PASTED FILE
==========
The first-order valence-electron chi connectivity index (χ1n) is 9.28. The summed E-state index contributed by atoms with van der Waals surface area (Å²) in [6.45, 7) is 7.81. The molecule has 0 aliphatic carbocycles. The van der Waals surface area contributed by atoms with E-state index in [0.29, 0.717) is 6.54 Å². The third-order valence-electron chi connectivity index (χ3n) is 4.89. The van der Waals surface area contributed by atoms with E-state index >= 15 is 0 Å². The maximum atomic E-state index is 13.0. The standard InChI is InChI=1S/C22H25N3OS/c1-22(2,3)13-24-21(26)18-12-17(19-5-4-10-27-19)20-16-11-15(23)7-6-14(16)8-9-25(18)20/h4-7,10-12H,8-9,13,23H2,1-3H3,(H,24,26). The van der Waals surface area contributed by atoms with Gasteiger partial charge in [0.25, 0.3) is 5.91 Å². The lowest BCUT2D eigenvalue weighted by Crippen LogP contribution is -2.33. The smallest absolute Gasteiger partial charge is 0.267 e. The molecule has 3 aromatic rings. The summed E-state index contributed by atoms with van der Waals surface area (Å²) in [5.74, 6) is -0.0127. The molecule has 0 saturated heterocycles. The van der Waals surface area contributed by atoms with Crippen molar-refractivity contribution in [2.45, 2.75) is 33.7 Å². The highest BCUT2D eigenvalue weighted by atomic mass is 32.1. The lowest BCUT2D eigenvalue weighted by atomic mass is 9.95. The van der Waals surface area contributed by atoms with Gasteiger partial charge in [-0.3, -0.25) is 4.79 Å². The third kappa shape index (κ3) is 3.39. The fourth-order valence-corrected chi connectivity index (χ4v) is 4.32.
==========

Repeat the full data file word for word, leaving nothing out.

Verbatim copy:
The first-order valence-electron chi connectivity index (χ1n) is 9.28. The summed E-state index contributed by atoms with van der Waals surface area (Å²) in [6.45, 7) is 7.81. The molecule has 0 aliphatic carbocycles. The van der Waals surface area contributed by atoms with E-state index in [0.29, 0.717) is 6.54 Å². The third-order valence-electron chi connectivity index (χ3n) is 4.89. The van der Waals surface area contributed by atoms with E-state index >= 15 is 0 Å². The maximum atomic E-state index is 13.0. The standard InChI is InChI=1S/C22H25N3OS/c1-22(2,3)13-24-21(26)18-12-17(19-5-4-10-27-19)20-16-11-15(23)7-6-14(16)8-9-25(18)20/h4-7,10-12H,8-9,13,23H2,1-3H3,(H,24,26). The van der Waals surface area contributed by atoms with Gasteiger partial charge in [0.25, 0.3) is 5.91 Å². The lowest BCUT2D eigenvalue weighted by Crippen LogP contribution is -2.33. The smallest absolute Gasteiger partial charge is 0.267 e. The molecule has 3 aromatic rings. The summed E-state index contributed by atoms with van der Waals surface area (Å²) in [5.74, 6) is -0.0127. The molecule has 0 saturated heterocycles. The van der Waals surface area contributed by atoms with Crippen molar-refractivity contribution in [2.45, 2.75) is 33.7 Å². The highest BCUT2D eigenvalue weighted by atomic mass is 32.1. The lowest BCUT2D eigenvalue weighted by atomic mass is 9.95. The van der Waals surface area contributed by atoms with Gasteiger partial charge in [-0.3, -0.25) is 4.79 Å². The third kappa shape index (κ3) is 3.39. The fourth-order valence-corrected chi connectivity index (χ4v) is 4.32.